WordPress’ post_class function makes it really easy to write out a variety of class names to post containers that give us a finer-level of control when working on styling WordPress posts.

But there are times in which you may want to actually add a custom class to a post (or to a single post) depending on the nature of the content of the most.

And sure, you can easily add additional parameters to the post_class function, but those are still static parameters that will be applied to every posts.

What about in cases where you want to add a class if, say, no more tag is present in the content?

Add Post Class in WordPress

First, WordPress provides a filter that allows us to hook into the post_class function and modify the array of classes that are added to the post.

This can be done easily enough with something like this:

add_filter( ‘post_class’, ‘example_add_post_class_for_more_link’ );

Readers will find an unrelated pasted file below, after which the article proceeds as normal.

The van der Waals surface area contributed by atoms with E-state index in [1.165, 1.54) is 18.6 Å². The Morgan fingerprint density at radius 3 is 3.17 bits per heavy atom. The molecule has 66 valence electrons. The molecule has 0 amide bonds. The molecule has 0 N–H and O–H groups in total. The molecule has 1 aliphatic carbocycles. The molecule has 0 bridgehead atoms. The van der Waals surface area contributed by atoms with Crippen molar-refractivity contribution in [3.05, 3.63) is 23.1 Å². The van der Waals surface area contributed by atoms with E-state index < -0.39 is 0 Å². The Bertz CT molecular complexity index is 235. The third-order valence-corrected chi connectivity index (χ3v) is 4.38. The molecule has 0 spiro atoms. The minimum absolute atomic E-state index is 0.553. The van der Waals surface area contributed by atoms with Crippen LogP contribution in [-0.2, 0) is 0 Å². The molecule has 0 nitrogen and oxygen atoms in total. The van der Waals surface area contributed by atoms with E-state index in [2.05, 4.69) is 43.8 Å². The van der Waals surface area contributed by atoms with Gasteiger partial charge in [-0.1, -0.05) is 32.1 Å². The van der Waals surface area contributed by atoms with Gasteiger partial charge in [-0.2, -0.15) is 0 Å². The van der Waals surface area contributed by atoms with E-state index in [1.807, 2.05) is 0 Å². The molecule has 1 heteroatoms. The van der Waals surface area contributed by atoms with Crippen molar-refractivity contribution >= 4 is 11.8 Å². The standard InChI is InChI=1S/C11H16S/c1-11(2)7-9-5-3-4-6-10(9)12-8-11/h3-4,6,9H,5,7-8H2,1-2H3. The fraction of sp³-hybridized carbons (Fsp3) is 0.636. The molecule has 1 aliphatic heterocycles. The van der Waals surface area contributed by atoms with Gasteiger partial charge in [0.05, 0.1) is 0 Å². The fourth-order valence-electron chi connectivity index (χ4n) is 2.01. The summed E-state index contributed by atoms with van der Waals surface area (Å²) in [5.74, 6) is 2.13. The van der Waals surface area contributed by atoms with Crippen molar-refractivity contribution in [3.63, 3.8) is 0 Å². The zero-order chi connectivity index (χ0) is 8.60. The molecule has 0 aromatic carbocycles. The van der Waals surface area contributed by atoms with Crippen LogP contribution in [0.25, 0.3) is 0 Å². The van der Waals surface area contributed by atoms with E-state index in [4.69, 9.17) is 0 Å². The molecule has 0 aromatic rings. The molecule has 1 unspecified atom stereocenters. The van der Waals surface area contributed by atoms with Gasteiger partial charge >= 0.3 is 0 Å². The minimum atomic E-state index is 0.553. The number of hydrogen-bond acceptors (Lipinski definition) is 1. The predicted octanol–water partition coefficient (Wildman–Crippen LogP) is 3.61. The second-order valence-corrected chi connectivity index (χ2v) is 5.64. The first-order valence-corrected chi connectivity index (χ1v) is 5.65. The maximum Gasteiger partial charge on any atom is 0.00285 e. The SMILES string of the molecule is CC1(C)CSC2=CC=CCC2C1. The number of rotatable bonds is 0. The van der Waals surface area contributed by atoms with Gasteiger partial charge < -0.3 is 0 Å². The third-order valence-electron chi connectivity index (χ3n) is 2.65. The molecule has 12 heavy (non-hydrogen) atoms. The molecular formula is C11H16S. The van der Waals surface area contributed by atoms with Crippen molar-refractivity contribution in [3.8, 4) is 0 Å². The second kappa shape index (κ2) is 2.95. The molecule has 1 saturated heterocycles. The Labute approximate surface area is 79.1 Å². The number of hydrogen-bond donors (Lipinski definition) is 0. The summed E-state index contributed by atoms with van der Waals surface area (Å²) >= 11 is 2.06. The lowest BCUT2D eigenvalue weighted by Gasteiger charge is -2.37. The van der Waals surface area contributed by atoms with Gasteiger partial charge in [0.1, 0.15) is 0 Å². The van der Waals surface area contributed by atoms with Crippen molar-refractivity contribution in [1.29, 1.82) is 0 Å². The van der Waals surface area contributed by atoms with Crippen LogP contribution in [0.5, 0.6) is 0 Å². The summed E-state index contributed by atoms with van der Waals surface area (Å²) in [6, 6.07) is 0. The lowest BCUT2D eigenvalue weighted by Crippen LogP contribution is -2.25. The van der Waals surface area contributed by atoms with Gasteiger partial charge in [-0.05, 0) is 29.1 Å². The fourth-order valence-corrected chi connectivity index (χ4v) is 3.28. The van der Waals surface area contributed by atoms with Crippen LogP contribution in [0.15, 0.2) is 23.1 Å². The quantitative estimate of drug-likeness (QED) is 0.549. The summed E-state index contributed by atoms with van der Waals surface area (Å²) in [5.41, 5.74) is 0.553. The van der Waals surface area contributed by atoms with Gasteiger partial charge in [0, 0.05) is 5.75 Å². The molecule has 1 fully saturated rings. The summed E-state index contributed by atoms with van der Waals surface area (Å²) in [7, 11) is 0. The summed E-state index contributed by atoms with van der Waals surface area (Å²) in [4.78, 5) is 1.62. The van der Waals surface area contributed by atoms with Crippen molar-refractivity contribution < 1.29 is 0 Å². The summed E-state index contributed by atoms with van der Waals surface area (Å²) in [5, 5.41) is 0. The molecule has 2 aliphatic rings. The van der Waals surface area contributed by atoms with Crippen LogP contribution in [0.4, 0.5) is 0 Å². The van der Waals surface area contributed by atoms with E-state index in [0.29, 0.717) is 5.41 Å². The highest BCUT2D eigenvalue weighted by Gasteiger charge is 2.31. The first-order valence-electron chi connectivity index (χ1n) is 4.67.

As with most other hooks in WordPress, this will require that we define a function named example_add_post_class_for_more_link in order to add our custom class.

Now, here’s the the thing:

  • The function accepts a single array which includes all of the classes being applied to the post
  • Depending on where, in the The Loop, you’re applying this class, you may need to get access to the global $post variable

In the following gist, I’ve defined a function will add a has-no-more-link if the author did not include a <!–more–> tag in their content:

The code should be easy enough to follow, but for the sake of completeness, here’s what’s going on:

  • If the <!–more–> tag is not found in the post content, then we push the has-no-more-link class to the $classes array.

This will then give you the ability to style posts that do not have a more tag link within the context of your theme.